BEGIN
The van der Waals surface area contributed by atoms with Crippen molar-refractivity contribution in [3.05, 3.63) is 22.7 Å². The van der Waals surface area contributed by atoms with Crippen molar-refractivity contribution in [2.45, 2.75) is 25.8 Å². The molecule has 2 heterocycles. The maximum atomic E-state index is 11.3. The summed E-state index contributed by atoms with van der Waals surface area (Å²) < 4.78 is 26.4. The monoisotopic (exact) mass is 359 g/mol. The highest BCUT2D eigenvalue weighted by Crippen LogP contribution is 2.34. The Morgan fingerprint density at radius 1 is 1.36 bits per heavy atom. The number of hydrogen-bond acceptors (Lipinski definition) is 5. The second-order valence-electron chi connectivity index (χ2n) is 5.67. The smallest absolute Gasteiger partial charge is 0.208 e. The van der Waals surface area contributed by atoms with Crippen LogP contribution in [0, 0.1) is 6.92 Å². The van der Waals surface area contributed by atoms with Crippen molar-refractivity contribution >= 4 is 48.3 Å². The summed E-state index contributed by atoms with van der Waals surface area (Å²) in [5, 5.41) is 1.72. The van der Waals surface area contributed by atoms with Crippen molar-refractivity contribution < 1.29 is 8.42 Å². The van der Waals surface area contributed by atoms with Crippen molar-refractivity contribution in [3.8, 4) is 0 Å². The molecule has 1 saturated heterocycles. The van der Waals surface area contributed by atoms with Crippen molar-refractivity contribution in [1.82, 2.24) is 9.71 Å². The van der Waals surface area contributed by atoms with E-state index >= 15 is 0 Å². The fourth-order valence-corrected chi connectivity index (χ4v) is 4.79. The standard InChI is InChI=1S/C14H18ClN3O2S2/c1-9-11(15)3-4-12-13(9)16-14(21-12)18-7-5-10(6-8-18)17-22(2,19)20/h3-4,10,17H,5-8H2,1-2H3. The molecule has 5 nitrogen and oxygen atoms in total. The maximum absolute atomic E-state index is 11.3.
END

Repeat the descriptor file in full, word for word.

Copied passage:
The van der Waals surface area contributed by atoms with Crippen molar-refractivity contribution in [3.05, 3.63) is 22.7 Å². The van der Waals surface area contributed by atoms with Crippen molar-refractivity contribution in [2.45, 2.75) is 25.8 Å². The molecule has 2 heterocycles. The maximum atomic E-state index is 11.3. The summed E-state index contributed by atoms with van der Waals surface area (Å²) < 4.78 is 26.4. The monoisotopic (exact) mass is 359 g/mol. The highest BCUT2D eigenvalue weighted by Crippen LogP contribution is 2.34. The Morgan fingerprint density at radius 1 is 1.36 bits per heavy atom. The number of hydrogen-bond acceptors (Lipinski definition) is 5. The second-order valence-electron chi connectivity index (χ2n) is 5.67. The smallest absolute Gasteiger partial charge is 0.208 e. The van der Waals surface area contributed by atoms with Crippen LogP contribution in [0, 0.1) is 6.92 Å². The van der Waals surface area contributed by atoms with Crippen molar-refractivity contribution >= 4 is 48.3 Å². The summed E-state index contributed by atoms with van der Waals surface area (Å²) in [5, 5.41) is 1.72. The van der Waals surface area contributed by atoms with Crippen molar-refractivity contribution < 1.29 is 8.42 Å². The van der Waals surface area contributed by atoms with Crippen molar-refractivity contribution in [3.8, 4) is 0 Å². The molecule has 1 saturated heterocycles. The van der Waals surface area contributed by atoms with Crippen molar-refractivity contribution in [1.82, 2.24) is 9.71 Å². The van der Waals surface area contributed by atoms with E-state index >= 15 is 0 Å². The fourth-order valence-corrected chi connectivity index (χ4v) is 4.79. The standard InChI is InChI=1S/C14H18ClN3O2S2/c1-9-11(15)3-4-12-13(9)16-14(21-12)18-7-5-10(6-8-18)17-22(2,19)20/h3-4,10,17H,5-8H2,1-2H3. The molecule has 5 nitrogen and oxygen atoms in total. The maximum absolute atomic E-state index is 11.3.